A love letter to Squirrel Hill

I loved Pittsburgh from the moment I stepped out of my parents’ mini-van for a tour of Pitt 13 years ago. The sun shone bright and high in the sky, and the Cathedral of Learning (still covered in soot back then), reached up to it as if in prayer. It felt like home already, though I’d only just arrived.

When I graduated four years later, the decision to stay was easy. By then I’d learned how precious those few sunny days were, how inadequate and frustrating the public transit was, how the neighborhoods were divided—segregated, essentially—by race. I stayed because, despite the negatives, despite the downsides, it still felt like home. I was young and thought, too, that maybe I could make things better. Not just in Pittsburgh, but the world.

I’ve never lived in Squirrel Hill, but I did and still do spend a lot of time there. As a student I spent countless Friday nights at the now-closed Barnes & Noble, spending what little money I had on books and more books. I wrote endless pages of terrible novels at the 61C Cafe, smoking clove cigarettes on the patio and watching the bright sunflowers nod in the breeze. And on late nights, studying or just escaping from the pain of a bad breakup or another rejection, I sat with my friends in Eat ‘n’ Park, drinking stale coffee and eating pie that tasted like cardboard, but the taste wasn’t the point anyway.

My favorite tea shop is in Squirrel Hill (Margaret’s), my favorite diner (Pamela’s—specifically the Squirrel Hill one), the best gaming store (Games Unlimited). I always find something delightful at The Exchange (the Star Wars soundtrack on 8 track, for example). My friends live there, and when out-of-town friends visit we meet up at 61C or Common Place. I spent two and a half years at Chatham, heading to the Squirrel Cage with friends after class for a stiff drink and literary dreaming.

In my boring adult life, I spend one Sunday a month in Squill (as we affectionately call it) pretending to be an X-Man with my nerd friends. We usually go out for a post-gaming dinner at Cafe 33, which is arguably the best Asian restaurant in the whole damn city. The Barnes & Noble is gone, but we have two indies in its place: Classic Lines and Amazing Books. 61C is still one of my go-to writer hangouts, especially in summer. I don’t visit Eat ‘n’ Park as much, but it’s tradition to kick off NaNoWriMo there at midnight on November 1 every year, and I plan to be there tonight.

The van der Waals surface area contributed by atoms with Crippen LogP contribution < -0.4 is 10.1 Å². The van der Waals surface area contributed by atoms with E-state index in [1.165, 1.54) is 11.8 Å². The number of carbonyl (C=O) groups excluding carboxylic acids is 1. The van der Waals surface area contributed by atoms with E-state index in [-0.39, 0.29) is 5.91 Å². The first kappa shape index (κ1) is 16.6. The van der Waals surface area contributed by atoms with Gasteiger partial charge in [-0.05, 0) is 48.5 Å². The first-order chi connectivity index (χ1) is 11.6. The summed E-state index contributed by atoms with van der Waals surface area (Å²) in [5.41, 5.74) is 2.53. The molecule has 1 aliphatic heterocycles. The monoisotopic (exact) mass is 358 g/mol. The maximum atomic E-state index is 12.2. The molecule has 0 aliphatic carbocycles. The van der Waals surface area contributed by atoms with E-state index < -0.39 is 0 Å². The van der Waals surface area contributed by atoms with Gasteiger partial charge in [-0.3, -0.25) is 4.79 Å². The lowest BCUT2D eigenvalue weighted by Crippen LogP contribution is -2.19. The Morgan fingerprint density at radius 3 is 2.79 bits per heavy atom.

D.J. and I often head to Pamela’s for a weekend brunch after a run. When we miss the North Side’s Friday farmer’s market, we stop by the Squirrel Hill market on Sunday for our local produce. I go out of my way to use the Post Office there, because the clerks are always smiling.

In short, I love Squirrel Hill.

On Saturday, a racist Nazi murderer walked into the Tree of Life Synagogue and massacred 11 people gathered for worship and community. The signs were there—after all, we elected a blatantly racist president who called literal Nazis “some fine people,” and just last year another racist Nazi spread anti-Semitic flyers all over the neighborhood.

My heart is broken, and it cracks anew every time I open the news or social media and see the world over talking about what happened here. I want the world to know and love the Squirrel Hill I know. The multicultural neighborhood full of love and such a vibrant community. I didn’t directly know anyone involved in the shooting. But I know people who do. They are my friends, they are my neighbors. They are my community. Every act of horrific mass violence like this cuts me to the quick, but this one hurts more because Pittsburgh is my home.

I’m a white woman. I’m almost always “safe.” And if I feel as if the world is stuttering to a stand still a thousand times a day, I cannot imagine the pain and grief my Jewish friends and the local and global Jewish community is going through. And what’s more, this was not the only shooting this weekend. This was not the only recent Pittsburgh tragedy. This the way things are, but this is not the way things have to be. It starts with me. It starts with you.

Together, we are stronger than hate. Love alone is not enough. We must stand whenever and wherever injustice strikes in this city we call home, whether against our Jewish neighbors, our Black neighbors, our immigrant neighbors, our refugee neighbors.

Stand for Antwon Rose.

Stand for Irving Younger.

Stand for Melvin Wax.

Stand for Bernice and Sylvan Simon.

Stand for Jerry Rabinowitz.

Stand for Joyce Feinberg.

Stand for Richard Gottfried.

Stand for Daniel Stein.

Stand for Cecil and David Rosenthal.

Stand.

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